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Flu ShotIf you've ever had a sore throat with fever, headaches, body aches, runny nose, chills, fatigue and nausea, then you know what it's like to get the flu. The flu isn't always accompanied by every one of these symptoms, but it will include many of them. Because the flu gets grouped together with the common cold, many people assume that it's no more serious than the common cold. This assumption is a mistake because the flu can lead to serious complications and even death.

Unfortunately, there's no cure for the flu. But getting vaccinated is a good preventative measure. Unlike other types of vaccinations, you need to be immunized annually. This is required because flu viruses change so rapidly that your immunization against last year's flu virus may not be effective this year.

Who Should Get Vaccinated?

The CDC recommendation is that everyone over the age of six months should be vaccinated. For some people, it is especially important to get immunized. These include individuals who are taking care of someone with the flu as well as those who are at risk of getting flu complications.

Who is at Risk for Flu-Related Complications?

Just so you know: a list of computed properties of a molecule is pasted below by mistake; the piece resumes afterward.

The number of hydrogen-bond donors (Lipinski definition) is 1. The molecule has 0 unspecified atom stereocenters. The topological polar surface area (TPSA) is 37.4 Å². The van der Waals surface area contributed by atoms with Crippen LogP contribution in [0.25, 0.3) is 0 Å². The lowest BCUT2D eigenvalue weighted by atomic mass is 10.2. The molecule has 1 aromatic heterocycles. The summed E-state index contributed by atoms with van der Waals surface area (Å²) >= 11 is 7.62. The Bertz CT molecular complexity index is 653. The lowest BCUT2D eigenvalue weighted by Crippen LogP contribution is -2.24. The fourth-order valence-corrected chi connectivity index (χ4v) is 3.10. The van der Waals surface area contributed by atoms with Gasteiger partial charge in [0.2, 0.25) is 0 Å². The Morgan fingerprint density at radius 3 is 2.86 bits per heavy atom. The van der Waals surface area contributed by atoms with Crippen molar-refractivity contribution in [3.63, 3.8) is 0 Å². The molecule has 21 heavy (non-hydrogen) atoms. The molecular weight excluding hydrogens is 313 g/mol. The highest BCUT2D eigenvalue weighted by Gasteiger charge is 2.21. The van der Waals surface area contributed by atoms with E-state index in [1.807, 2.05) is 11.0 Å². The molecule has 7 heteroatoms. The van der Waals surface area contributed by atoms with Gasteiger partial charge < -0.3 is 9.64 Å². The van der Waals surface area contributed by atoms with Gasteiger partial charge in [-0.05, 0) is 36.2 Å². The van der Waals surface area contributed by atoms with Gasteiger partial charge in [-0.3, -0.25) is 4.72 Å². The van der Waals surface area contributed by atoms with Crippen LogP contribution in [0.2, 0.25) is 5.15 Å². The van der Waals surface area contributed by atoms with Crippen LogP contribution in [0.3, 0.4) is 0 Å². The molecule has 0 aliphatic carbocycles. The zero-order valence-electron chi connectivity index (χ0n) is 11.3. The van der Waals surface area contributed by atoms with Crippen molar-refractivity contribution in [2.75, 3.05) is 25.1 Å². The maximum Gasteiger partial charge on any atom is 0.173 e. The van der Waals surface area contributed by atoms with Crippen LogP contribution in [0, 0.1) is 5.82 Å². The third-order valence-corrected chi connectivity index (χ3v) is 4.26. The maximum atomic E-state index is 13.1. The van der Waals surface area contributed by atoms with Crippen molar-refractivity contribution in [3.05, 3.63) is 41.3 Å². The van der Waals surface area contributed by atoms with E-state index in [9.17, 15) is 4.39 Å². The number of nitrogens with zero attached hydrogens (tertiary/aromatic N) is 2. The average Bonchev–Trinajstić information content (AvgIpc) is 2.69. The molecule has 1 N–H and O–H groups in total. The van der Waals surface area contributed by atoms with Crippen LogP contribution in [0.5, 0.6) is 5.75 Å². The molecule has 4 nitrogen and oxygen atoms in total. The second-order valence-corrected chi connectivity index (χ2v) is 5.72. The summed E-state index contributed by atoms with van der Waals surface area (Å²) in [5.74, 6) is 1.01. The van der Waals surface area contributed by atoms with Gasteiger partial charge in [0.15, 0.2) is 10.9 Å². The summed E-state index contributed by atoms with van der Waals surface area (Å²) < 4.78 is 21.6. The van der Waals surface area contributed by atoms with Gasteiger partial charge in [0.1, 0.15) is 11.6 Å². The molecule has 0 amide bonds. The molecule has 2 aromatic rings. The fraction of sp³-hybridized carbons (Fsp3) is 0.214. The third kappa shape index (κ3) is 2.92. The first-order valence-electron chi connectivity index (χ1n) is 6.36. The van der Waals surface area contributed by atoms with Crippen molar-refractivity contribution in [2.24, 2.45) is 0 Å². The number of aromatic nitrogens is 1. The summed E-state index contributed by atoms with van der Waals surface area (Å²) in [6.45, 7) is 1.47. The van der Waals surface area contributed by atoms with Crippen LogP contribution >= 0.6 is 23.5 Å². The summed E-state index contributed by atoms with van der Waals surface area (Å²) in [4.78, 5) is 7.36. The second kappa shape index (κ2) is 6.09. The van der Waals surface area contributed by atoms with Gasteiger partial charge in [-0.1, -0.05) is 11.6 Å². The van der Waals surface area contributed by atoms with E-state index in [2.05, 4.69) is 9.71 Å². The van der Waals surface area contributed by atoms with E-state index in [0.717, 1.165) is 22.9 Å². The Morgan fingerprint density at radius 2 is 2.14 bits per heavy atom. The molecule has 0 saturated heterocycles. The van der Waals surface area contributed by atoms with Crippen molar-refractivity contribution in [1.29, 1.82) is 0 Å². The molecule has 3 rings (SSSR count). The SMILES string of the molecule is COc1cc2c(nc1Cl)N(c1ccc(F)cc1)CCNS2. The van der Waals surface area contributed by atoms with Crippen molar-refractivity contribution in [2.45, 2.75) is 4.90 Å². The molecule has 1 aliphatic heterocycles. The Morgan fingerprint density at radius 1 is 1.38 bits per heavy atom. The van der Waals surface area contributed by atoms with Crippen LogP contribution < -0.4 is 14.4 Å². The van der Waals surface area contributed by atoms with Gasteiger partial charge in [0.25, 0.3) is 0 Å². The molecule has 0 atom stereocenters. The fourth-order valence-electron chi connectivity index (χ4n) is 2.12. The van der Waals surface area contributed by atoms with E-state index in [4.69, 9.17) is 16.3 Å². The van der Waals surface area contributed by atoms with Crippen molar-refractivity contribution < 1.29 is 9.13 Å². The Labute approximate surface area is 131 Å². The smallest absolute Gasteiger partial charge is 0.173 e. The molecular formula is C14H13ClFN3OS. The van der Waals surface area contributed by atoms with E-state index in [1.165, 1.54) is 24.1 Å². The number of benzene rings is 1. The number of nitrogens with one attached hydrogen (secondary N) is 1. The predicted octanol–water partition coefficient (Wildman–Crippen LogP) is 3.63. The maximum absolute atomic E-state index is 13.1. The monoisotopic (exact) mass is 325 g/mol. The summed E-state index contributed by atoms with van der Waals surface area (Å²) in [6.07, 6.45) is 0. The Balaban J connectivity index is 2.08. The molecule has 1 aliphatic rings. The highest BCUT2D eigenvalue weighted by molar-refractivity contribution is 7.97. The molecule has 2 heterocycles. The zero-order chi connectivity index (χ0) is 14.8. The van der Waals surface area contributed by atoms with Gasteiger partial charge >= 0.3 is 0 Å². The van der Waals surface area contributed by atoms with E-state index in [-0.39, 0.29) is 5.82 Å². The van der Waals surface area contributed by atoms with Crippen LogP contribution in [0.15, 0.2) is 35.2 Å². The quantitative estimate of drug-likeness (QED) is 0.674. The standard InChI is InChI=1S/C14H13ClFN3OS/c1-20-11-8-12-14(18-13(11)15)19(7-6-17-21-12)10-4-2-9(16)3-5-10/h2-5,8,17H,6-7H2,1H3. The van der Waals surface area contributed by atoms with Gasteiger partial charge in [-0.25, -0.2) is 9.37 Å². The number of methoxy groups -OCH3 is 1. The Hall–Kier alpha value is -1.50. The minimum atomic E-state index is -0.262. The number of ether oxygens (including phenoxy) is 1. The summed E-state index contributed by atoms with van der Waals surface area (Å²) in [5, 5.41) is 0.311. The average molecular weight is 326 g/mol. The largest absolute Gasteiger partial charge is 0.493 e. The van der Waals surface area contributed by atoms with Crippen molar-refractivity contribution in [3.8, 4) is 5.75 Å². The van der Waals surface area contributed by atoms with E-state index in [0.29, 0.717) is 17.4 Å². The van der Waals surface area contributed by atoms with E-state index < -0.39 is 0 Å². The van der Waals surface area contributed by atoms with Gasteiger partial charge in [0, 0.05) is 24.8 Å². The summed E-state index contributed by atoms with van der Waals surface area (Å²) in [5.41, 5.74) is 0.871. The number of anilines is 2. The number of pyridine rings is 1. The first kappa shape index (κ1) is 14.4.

• Young children between six months and eight years
  • Pregnant women
  • Older adults
  • People with asthma, cancer, diabetes, HIV/AIDs, cystic fibrosis, kidney or liver disease, chronic obstructive pulmonary disease or obesity

Who is at Risk from Adverse Reactions to the Vaccine?

  • People with an allergy to eggs. Some vaccinations contain egg proteins. However, vaccinations without egg proteins are available. Check with your doctor to learn more.
  • People with a history of severe reactions to flu vaccinations. Always check with your doctor to learn more about your options.

Is it Ever Too Late to Get Vaccinated?

It is best to get the vaccine as soon as it is available, which is normally in the early fall. However, the vaccine can be taken even after the start of the flu season. It will take about two weeks for you to acquire an immunity.

Where Do I Get a Flu Vaccine?

Flu vaccinations are available at your doctor's office, health clinics, health centers, pharmacies, many schools and possibly at work. You don't need to have a regular doctor to get vaccinated.

Take care of yourself and your family by getting vaccinated. It's easy to do and is a better option than lying in bed with the flu.

Take care of your health. Call McFarlin Insurance Agency at (410) 312-7800 for more information on Maryland health insurance.
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